FOMC Minutes: Balance Sheet To Shrink This Year; Some Saw Stock Prices As "Quite High"

As previewed, the focus on the just released Fed minutes was on two things: the path of the rate hike, which the Fed said it can change its assessment if warranted, and on the future of the Fed's balance sheet, where the FOMC said said a reinvestment shift was warranted, suggesting that a balance sheet reduction would likely begin later this year.


Key excerpts:

  • "Provided that the economy continued to perform about as expected, most participants anticipated that gradual increases in the federal funds rate would continue and judged that a change to the Committee’s reinvestment policy would likely be appropriate later this year."
  • "Many participants emphasized that reducing the size of the balance sheet should be conducted in a passive and predictable manner. Some participants expressed the view that it might be appropriate for the Committee to restart reinvestments if the economy encountered significant adverse shocks that required a reduction in the target range for the federal funds rate."
  • "An approach that ended reinvestments all at once, however, was generally viewed as easier to communicate while allowing for somewhat swifter normalization of the size of the balance sheet. To promote rapid normalization of the size and composition of the balance sheet, one participant preferred to set a minimum pace for reductions in MBS holdings and, if and when necessary, to sell MBS  to maintain such a pace.:"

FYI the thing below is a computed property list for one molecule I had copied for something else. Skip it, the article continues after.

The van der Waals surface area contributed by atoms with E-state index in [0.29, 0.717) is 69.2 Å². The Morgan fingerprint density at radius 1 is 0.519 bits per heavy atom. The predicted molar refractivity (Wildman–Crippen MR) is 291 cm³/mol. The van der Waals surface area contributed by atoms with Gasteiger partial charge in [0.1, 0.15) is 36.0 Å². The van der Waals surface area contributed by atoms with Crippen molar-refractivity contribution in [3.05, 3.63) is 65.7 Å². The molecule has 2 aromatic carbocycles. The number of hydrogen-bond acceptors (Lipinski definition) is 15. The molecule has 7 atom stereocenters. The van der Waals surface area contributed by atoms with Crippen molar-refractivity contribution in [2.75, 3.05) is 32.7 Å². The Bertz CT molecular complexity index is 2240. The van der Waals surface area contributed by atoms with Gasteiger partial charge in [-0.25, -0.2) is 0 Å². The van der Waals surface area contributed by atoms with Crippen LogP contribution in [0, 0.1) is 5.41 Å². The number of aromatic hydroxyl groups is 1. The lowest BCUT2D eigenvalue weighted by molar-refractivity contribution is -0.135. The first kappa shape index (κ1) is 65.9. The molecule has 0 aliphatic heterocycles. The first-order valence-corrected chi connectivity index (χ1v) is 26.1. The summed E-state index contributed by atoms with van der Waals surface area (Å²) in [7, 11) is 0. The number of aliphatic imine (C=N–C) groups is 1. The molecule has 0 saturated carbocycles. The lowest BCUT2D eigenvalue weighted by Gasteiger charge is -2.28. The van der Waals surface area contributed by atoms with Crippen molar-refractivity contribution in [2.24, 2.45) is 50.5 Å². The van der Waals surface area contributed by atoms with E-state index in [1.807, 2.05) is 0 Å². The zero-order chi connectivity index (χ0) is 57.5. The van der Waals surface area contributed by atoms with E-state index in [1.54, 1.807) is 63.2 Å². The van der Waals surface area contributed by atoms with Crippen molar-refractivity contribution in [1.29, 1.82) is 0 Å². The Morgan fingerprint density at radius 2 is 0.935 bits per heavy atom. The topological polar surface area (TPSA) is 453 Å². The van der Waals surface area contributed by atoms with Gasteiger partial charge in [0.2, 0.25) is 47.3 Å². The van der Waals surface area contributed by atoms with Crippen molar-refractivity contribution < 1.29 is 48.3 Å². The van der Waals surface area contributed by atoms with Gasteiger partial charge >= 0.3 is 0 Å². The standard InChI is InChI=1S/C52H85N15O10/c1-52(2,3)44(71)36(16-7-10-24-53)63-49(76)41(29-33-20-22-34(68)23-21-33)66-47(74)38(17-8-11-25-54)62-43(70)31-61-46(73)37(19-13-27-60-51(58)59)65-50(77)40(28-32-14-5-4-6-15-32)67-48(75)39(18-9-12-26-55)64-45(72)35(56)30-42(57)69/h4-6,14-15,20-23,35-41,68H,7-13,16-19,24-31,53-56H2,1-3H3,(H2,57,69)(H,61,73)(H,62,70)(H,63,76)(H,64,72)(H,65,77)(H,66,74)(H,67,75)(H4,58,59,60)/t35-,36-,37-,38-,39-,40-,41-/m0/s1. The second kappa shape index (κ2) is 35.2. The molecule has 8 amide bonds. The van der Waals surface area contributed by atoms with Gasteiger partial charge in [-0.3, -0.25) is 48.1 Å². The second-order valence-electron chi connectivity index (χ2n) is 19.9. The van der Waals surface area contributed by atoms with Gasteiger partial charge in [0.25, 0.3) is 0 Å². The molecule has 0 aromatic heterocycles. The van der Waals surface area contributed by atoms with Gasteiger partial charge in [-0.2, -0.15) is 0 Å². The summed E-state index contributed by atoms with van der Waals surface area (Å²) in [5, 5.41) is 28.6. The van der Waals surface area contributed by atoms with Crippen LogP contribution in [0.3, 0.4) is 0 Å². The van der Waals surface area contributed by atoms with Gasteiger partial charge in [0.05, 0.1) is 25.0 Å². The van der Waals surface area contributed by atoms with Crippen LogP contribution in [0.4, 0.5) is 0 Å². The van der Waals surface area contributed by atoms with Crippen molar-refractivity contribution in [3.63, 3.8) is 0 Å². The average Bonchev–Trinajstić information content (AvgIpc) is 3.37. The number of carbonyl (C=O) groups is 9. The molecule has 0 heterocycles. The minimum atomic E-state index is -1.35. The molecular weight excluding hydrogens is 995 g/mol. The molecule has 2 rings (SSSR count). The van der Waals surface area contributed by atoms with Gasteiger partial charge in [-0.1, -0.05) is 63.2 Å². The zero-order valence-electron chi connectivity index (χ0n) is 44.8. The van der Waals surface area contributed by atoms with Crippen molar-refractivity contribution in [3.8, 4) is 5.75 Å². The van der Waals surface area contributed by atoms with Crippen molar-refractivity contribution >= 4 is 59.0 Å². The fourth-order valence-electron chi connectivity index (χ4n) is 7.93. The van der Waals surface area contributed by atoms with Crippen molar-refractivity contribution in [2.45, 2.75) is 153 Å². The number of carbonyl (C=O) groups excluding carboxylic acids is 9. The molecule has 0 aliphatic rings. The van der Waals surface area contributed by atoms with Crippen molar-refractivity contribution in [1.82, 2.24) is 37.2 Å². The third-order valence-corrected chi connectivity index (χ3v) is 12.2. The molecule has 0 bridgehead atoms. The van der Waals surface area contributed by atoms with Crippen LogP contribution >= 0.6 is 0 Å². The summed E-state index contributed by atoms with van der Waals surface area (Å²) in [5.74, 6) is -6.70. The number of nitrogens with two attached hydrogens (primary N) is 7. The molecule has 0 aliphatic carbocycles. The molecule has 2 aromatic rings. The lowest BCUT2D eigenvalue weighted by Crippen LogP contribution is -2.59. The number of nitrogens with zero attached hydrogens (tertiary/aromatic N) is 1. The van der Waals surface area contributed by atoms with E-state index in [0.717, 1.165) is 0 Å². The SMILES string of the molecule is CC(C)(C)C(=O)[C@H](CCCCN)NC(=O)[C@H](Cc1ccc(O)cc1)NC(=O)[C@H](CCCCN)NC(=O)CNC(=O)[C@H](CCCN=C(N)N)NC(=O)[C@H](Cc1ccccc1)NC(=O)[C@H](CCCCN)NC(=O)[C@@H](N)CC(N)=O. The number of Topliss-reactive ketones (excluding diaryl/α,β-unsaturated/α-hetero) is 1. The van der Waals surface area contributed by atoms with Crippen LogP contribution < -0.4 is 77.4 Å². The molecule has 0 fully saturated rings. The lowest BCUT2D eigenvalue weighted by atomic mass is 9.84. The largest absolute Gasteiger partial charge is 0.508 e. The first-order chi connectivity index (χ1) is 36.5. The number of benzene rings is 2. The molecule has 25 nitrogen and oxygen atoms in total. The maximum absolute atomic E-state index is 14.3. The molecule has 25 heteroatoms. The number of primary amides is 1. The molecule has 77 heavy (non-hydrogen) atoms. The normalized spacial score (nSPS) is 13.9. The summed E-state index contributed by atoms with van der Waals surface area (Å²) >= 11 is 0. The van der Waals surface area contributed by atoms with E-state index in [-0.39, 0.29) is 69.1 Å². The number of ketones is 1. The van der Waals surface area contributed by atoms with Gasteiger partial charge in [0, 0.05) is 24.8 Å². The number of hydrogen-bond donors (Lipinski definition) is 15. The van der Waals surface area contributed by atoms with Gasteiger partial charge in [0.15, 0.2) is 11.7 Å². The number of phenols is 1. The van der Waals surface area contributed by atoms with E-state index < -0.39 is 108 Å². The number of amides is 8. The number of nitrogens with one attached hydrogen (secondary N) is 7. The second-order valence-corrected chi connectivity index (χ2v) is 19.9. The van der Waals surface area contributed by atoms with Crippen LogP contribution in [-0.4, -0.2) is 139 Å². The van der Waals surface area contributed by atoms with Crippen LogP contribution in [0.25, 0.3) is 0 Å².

To be sure, this is hardly the news the bond complex wanted, which has sold off following this latest warning that the Fed may begin shrinking its balance sheet. 

However the biggest surprise was in the latest caution by "some" Fed members that stock prices are quite high, and that the Fed is increasingly worried about asset bubbles, to wit:


Here is the section in question:

In their discussion of recent developments in financial markets, participants noted that financial conditions remained accommodative despite the rise in longer-term interest rates in recent months and continued to support the expansion of economic activity. Many participants discussed the implications of the rise in equity prices over the past few months, with several of them citing it as contributing to an easing of financial conditions. A few participants attributed the recent equity price appreciation to expectations for corporate tax cuts or to increased risk tolerance among investors rather than to expectations of stronger economic growth. Some participants viewed equity prices as quite high relative to standard valuation measures.